Documenting the Changing Ice-Scape on Alaska’s Lost Coast—With the Kids
Husband and wife scientists Bretwood Higman and Erin McKittrick do not go on vacations. Their day-to-day lives are an adventure—with a Mongolian yurt lacking running water or a toilet in remote Seldovia, Alaska, serving as home to the couple and their two young children and regular treks across the Alaskan wilderness an integral part of family life. They dubbed their most recent family expedition “Life on Ice”—two months exploring the edge of Alaska’s massive Malaspina Glacier in the fall of 2011 with 2 1/2-year-old son Katmai and 8-month-old daughter Lituya. They brought an inflatable raft, a woodstove, a small electric bear fence and clothing, gear and biodegradable diapers to last the family for two months of outdoor living on the edge of the Earth. Along the way, they documented signs of climate change in the altered landscape and recorded their adventures for a blog on the website of their nonprofit Ground Truth Trekking.
“The entire vast landscape of the glacier and around the glacier is changing very rapidly,” says Higman, known to all as Hig. “Beaches are eroding, lakes draining, new forests popping up, while others that grow atop the glacier itself are crashing into gaping holes as the ice melts. New lakes and long-buried islands emerge from beneath the edge of the ice along with streams that are being colonized by salmon. One of the most subtle changes is that the ocean is increasingly gaining access to the glacier. This process, as it heads toward its inevitable conclusion, will lead to retreat rates and changes in the landscape far more dramatic than what’s happening now.”
The couple founded Ground Truth Trekking to better communicate the impact of climate change to the public via first-hand accounts, stunning photographs, videos and scientific assessments (he has a Ph.D. in geology; she, a master’s in molecular biology)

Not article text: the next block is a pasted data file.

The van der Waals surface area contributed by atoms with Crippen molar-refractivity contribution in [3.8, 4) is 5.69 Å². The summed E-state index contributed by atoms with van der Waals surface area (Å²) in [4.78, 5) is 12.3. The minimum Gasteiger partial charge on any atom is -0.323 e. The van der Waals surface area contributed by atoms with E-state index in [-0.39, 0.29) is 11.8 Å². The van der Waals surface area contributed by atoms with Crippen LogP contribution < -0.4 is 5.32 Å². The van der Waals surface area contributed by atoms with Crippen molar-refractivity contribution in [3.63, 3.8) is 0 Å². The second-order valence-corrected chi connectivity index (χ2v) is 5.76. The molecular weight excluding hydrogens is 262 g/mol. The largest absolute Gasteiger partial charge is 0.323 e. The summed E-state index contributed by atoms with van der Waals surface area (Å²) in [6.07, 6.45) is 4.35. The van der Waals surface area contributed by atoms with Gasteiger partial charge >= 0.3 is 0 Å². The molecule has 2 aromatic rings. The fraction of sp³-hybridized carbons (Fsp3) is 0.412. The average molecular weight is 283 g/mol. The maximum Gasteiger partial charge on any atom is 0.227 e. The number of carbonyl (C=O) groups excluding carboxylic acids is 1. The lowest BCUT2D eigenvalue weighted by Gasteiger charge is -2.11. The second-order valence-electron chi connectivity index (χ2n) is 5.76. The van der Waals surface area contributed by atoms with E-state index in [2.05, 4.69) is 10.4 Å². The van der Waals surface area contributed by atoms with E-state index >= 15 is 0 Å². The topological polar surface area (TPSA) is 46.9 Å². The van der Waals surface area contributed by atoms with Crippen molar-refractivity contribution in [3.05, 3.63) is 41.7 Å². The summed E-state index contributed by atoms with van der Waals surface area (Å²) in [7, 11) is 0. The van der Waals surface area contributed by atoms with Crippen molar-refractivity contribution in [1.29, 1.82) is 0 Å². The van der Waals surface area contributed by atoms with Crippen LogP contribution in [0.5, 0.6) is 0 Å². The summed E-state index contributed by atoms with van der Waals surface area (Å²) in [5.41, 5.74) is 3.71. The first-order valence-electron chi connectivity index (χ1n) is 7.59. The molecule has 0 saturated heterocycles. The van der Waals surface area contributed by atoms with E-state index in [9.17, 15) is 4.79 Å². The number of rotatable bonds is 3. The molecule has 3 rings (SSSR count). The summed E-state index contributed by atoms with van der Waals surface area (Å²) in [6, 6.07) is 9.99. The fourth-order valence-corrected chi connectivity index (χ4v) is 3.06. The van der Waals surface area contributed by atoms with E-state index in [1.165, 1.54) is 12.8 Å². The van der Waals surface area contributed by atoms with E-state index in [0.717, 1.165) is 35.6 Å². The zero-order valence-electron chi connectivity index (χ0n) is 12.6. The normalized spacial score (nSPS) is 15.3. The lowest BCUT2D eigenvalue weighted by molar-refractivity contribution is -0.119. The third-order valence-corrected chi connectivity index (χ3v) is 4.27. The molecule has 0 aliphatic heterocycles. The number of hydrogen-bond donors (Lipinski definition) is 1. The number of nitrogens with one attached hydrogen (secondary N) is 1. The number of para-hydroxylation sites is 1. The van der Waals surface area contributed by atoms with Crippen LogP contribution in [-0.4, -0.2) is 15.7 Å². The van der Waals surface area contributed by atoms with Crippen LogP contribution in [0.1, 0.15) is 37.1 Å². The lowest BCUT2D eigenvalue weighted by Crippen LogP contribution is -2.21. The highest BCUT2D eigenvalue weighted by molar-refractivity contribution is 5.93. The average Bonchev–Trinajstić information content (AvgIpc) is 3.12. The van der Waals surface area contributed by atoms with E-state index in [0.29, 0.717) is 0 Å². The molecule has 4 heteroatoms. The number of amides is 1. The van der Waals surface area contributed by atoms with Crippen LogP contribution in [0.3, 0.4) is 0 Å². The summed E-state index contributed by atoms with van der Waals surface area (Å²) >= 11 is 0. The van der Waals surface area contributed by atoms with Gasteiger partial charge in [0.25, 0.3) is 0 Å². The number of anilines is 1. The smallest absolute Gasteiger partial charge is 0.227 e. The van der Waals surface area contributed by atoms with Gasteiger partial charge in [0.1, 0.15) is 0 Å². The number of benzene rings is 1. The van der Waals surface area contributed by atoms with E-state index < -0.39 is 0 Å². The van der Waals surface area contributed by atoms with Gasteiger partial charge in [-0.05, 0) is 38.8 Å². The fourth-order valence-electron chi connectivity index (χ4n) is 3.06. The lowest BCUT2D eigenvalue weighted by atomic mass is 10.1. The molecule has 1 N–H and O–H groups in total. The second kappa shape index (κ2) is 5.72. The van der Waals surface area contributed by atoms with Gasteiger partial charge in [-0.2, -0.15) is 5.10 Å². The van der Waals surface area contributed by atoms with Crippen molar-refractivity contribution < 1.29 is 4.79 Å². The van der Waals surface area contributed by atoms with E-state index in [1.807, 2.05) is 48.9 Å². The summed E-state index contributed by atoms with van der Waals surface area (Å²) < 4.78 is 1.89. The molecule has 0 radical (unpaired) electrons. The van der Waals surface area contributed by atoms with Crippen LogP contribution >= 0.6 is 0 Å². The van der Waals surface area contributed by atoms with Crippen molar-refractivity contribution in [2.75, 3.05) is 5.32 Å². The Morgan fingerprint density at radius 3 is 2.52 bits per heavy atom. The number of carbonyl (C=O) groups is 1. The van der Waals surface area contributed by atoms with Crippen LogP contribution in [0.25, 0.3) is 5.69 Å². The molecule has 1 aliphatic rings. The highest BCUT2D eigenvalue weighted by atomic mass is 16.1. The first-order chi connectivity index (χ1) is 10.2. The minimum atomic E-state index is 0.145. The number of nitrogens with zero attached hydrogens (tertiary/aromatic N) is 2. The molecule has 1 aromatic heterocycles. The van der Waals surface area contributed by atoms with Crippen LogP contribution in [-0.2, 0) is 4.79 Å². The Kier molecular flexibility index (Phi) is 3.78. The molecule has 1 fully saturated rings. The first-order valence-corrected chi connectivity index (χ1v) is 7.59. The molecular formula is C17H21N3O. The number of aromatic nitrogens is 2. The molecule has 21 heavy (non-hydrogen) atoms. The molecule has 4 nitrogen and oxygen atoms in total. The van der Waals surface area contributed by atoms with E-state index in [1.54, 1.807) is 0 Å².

“We’re scientists, and we love the academic study of issues like climate change, environmental degradation, externalities and resource depletion,” Hig says. “But these seem abstract until you go out and run into them head-on. We pick our trips to put us where we expect we’ll learn new stuff. But we always learn things we never expected. And I think when we share our stories with others that they are able to experience some of that tangible reality through us. ”
Trekking with Kids
Trudging across Alaska’s “Lost Coast” with young children is not for everyone. But Hig says it’s not nearly as dangerous as it seems, though conditions can change suddenly. Their fall trek exposed them to torrential rains and driving wind storms. A tent and space heater (weighing about six pounds) were essential to provide a warm escape.
But, Hig says, “In most ways the severity of conditions is more about discomfort than danger.” That said, bears are a real worry. “Bears are in most ways scarier than they are dangerous, but I think that the vulnerability of children, both actual and in terms of how the bear perceives them, adds to the very low risk. This makes us nervous, but I think that the risk is no higher than other risks our culture finds more acceptable, like driving with children in the car, or living near particulate sources that incur long-term cancer risk.”
And those extreme conditions come with moments of extreme, breathtaking beauty. The icy peaks glow pink, the surf orange, in the day’s low light; majestic white peaks rise in the distance; massive waves crash on a rocky shore; sea lions bask in the sun.
When possible, the couple includes stops with local families in their travels—experiences that have introduced them to people, that Hig says are “far outside our normal experience in terms of culture and politics.”
It’s one way to connect to the broader world while still disconnecting from its trappings. On a larger scale, they offer a vision of what’s possible in traveling with kids—nearly anything.
“I think that the hard part is getting past the limitations and expectations of the parents,” Hig says. “Young kids don’t know any better—they’ll see all manner of strange new places as just the way things are and adapt beautifully. There are some big details to deal with still, like how do you carry enough stuff? And how do you make sure the kids are safe? But I think it’s far more possible to do great expeditions with kids than most people realize.”
BRITA BELLI is editor of E.